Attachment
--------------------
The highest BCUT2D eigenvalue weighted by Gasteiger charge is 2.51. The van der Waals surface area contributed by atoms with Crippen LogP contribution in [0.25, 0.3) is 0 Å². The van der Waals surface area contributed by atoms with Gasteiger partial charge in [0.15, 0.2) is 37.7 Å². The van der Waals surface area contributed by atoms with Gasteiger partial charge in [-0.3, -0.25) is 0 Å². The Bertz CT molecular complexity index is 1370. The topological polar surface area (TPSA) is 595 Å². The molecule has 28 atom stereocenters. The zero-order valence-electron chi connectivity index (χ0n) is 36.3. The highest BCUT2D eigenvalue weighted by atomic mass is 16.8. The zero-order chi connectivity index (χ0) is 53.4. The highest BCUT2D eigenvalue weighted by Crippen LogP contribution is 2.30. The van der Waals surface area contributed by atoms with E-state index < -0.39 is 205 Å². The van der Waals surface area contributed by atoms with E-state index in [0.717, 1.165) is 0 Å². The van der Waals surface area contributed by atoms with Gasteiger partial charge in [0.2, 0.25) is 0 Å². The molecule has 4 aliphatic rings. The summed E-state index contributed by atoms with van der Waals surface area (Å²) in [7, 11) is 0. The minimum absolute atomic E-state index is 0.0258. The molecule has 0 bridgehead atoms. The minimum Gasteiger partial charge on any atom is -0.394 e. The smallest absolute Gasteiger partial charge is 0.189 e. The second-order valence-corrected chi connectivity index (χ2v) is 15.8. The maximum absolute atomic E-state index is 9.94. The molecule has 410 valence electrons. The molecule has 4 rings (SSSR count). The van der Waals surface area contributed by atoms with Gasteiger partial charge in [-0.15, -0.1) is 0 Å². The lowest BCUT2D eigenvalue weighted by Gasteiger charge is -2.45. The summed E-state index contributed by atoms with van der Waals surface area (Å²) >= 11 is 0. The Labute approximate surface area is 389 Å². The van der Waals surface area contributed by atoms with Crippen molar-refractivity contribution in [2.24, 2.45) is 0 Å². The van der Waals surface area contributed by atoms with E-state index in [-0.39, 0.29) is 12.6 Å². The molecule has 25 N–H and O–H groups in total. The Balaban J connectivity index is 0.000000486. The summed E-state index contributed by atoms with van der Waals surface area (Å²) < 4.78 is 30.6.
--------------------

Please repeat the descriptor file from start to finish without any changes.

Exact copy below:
The highest BCUT2D eigenvalue weighted by Gasteiger charge is 2.51. The van der Waals surface area contributed by atoms with Crippen LogP contribution in [0.25, 0.3) is 0 Å². The van der Waals surface area contributed by atoms with Gasteiger partial charge in [0.15, 0.2) is 37.7 Å². The van der Waals surface area contributed by atoms with Gasteiger partial charge in [-0.3, -0.25) is 0 Å². The Bertz CT molecular complexity index is 1370. The topological polar surface area (TPSA) is 595 Å². The molecule has 28 atom stereocenters. The zero-order valence-electron chi connectivity index (χ0n) is 36.3. The highest BCUT2D eigenvalue weighted by atomic mass is 16.8. The zero-order chi connectivity index (χ0) is 53.4. The highest BCUT2D eigenvalue weighted by Crippen LogP contribution is 2.30. The van der Waals surface area contributed by atoms with E-state index < -0.39 is 205 Å². The van der Waals surface area contributed by atoms with E-state index in [0.717, 1.165) is 0 Å². The van der Waals surface area contributed by atoms with Gasteiger partial charge in [0.2, 0.25) is 0 Å². The molecule has 4 aliphatic rings. The summed E-state index contributed by atoms with van der Waals surface area (Å²) in [7, 11) is 0. The minimum absolute atomic E-state index is 0.0258. The molecule has 0 bridgehead atoms. The minimum Gasteiger partial charge on any atom is -0.394 e. The smallest absolute Gasteiger partial charge is 0.189 e. The second-order valence-corrected chi connectivity index (χ2v) is 15.8. The maximum absolute atomic E-state index is 9.94. The molecule has 410 valence electrons. The molecule has 4 rings (SSSR count). The van der Waals surface area contributed by atoms with Gasteiger partial charge in [-0.15, -0.1) is 0 Å². The lowest BCUT2D eigenvalue weighted by Gasteiger charge is -2.45. The summed E-state index contributed by atoms with van der Waals surface area (Å²) >= 11 is 0. The Labute approximate surface area is 389 Å². The van der Waals surface area contributed by atoms with Crippen molar-refractivity contribution in [2.24, 2.45) is 0 Å². The van der Waals surface area contributed by atoms with E-state index in [-0.39, 0.29) is 12.6 Å². The molecule has 25 N–H and O–H groups in total. The Balaban J connectivity index is 0.000000486. The summed E-state index contributed by atoms with van der Waals surface area (Å²) < 4.78 is 30.6.